In 1835, Kylas Chunder Dutt wrote a short story called “A Journal of Forty-Eight Hours of the Year 1945”, published in the Calcutta Literary Gazette. It’s one of the earliest published English-language short stories from South Asia, and it’s a science fiction story about a rebellion against the British Empire 110 years in the future—the rebellion fails, incidentally, which is more pessimistic than one would expect from such a young writer (Dutt was eighteen at the time), but I suspect that Dutt was setting out to write about resilience in the face of defeat, not about the end of Empire. It is very clearly a polemic, deliberately seditious. It was, if you like, propaganda from a particular future, all the more remarkable for its prescience. And of course Dutt’s future 1945 is still a quarter-century in the future of The Arrival of Missives, whose little struggle between competing futures may seem to take place in an idyllic English village, but actually takes place in a horrific dystopia of its own. To take only a single example, Shirley and Tiller’s story is taking place more or less simultaneously with the Jallianwala Bagh massacre and its immediate aftermath.
Almost any future can be argued for in a way that (briefly, at least) might make it sound desirable; anybody can claim to be an exile from the future, a true believer. This is also very much a story about how history is written, and by whom, and for whom. History is written by those who have power, but this isn’t just the battleground of the history textbooks: history is constantly being written as it is made. One could even go so far as to define power as the ability to impose narrative on events; to repress and reinterpret history even as it happens, so that even the future’s primary sources will contain those distortions. As Churchill said of his WW2 memoirs, “this is not history—this is my case.” In Travelers, the future’s understanding of our present sometimes includes dangerous misunderstandings based on inaccuracies in the historical record. In Missives, the future attempts to retroactively impose those distortions on the past, to make its narrative of an endangered perfection as compelling and contagious as possible.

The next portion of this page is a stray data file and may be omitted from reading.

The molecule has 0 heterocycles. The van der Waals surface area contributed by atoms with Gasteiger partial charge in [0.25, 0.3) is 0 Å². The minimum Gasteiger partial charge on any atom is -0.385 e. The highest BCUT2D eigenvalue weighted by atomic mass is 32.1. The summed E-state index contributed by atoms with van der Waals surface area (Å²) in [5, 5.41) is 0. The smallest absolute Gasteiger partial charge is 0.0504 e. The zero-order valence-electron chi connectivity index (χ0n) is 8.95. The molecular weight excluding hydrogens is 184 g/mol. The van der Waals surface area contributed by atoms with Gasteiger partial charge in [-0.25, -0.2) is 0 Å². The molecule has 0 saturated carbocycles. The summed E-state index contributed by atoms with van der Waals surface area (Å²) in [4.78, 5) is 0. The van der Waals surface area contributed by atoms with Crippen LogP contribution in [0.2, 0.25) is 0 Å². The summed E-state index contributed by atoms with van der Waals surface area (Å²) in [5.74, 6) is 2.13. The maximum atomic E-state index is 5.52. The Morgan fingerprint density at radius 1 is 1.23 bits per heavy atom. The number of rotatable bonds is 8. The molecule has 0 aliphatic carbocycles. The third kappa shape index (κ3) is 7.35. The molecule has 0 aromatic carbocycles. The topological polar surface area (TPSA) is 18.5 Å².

This is a tempting but dangerous romanticism, Missives argues, because it’s agnostic to principle. Which is why principles matter, of course. Missives constructs an argument against romanticism using the voice of a romantic young woman, which is why the process of her working her way through various romantic illusions is significant. And the novum—that the future is a dystopia attempting to preserve itself, not a utopia struggling to be born—works because we are already familiar with the grammar of time travel stories, so that we too are tempted to read Tiller sympathetically at the outset. After all, he has a mission and a big picture, which everybody else in this parochial village lacks. Shirley learns to read the missive critically, but too late to save a life. The necessity and method of reading against the grain is what feels to me like the heart of The Arrival of Missives. Shirley has to teach herself how to do this from scratch. The sheer preponderance of time travel narratives here in 2017 that rely on the same devices and uphold the same politics as Tiller’s future space nazis suggests that this has never stopped being necessary.